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02 April 2019

Autism – a personal perspective by FSB’s David Miles

On World Autism Awareness Day 2019, FSB interviews David Miles, an FSB member, and his wife Jane who are the parents of two children with autism. Sophie aged 13 and Alfie aged 10.

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How does being self-employed work alongside being the parent of two children with autism for you?

Dependent on what the business does, it can allow more flexibility regarding appointments with schools and professionals, and therefore allow you to maximise how supportive you can be.

In my case it helps because it gives me more flexibility in terms of how/when I work. Sophie's autism means it is not an option for her to get the school bus, so being able to help my partner Jane with the school runs is useful. However, there are some self-employed people who charge by the hour or who have to be onsite with their clients and so, for them, self-employment might actually be less flexible than a job working for someone else.

Was your decision to be self-employed influenced by your family needs in any way?

The decision preceded the diagnoses. But if I had been in employment I would have strongly considered it due to the flexibility required.

Do you think that small business employers could offer work opportunities to people with autism?

Yes, I think any business can to be honest. How one person’s autism develops is unique to that individual and no two people with autism will present in the same way, or have the same needs. However, the size of a small business could be an advantage as the individual may feel they can be more open and receive more support due to the closer rapport between employees and the potential greater level of adaptability of a small business. It would depend on the nature and set up of each small business though as to whether it can easily offer that level of flexibility.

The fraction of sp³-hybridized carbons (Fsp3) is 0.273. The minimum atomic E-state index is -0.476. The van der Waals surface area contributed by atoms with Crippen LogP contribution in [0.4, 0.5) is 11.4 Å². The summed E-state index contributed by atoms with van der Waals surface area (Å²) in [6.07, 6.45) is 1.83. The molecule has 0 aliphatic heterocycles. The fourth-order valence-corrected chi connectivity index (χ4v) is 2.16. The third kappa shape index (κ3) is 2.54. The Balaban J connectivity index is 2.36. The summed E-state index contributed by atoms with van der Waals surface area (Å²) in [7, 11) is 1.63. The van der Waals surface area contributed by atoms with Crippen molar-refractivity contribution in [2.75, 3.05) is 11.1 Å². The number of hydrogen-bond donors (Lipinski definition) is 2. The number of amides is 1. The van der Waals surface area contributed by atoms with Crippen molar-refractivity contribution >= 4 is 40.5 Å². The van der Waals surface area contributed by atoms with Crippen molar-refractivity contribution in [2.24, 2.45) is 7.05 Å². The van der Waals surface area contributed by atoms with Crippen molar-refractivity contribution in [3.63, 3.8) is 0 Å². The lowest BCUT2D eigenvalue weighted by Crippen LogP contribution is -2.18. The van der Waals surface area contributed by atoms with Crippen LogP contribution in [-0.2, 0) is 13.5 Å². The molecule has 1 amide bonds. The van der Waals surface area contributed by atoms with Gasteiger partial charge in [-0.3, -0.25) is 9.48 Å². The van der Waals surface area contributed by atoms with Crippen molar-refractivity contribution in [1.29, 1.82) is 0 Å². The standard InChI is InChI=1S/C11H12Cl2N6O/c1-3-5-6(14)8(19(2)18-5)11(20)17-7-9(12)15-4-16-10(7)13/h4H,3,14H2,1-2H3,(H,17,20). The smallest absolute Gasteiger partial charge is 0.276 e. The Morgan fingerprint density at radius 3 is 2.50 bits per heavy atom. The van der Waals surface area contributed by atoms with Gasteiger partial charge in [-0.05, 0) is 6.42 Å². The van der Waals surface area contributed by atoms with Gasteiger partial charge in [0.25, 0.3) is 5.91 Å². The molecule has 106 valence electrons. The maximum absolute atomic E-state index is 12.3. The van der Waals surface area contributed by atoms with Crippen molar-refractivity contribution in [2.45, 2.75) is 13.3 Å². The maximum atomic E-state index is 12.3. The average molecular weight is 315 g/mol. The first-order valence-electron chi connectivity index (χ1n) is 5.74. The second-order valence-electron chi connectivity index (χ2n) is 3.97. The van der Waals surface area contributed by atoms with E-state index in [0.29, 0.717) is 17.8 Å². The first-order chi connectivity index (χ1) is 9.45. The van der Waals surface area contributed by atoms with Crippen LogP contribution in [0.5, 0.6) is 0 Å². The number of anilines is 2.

Employers need to understand that these employees will have different needs and different communication styles. For example, our son is very intelligent but if you say to him "put those things away" he won't cope because that's too broad an instruction. You need to break things down into smaller steps - "First put that book on the shelf, now put that bottle in the bin, etc.”

On the other hand, people with autism tend to be very detail-focused so there are certain tasks where they could perform much better than neurotypical employees. And some of history's greatest inventors/scientists/writers/etc. are known or suspected to have been on the autistic spectrum.

So they could be a real asset to a small business. But equally to any other kind of business too.

What do you think of the current awareness about autism?

I think that whilst there is a far greater knowledge of this neurological condition, due to recent educational campaigns, there are also a lot of stereotypes flying around. Every autistic person is unique in their needs, as we all are, so people need to be aware that they should approach this in a person-by-person way and not make assumptions.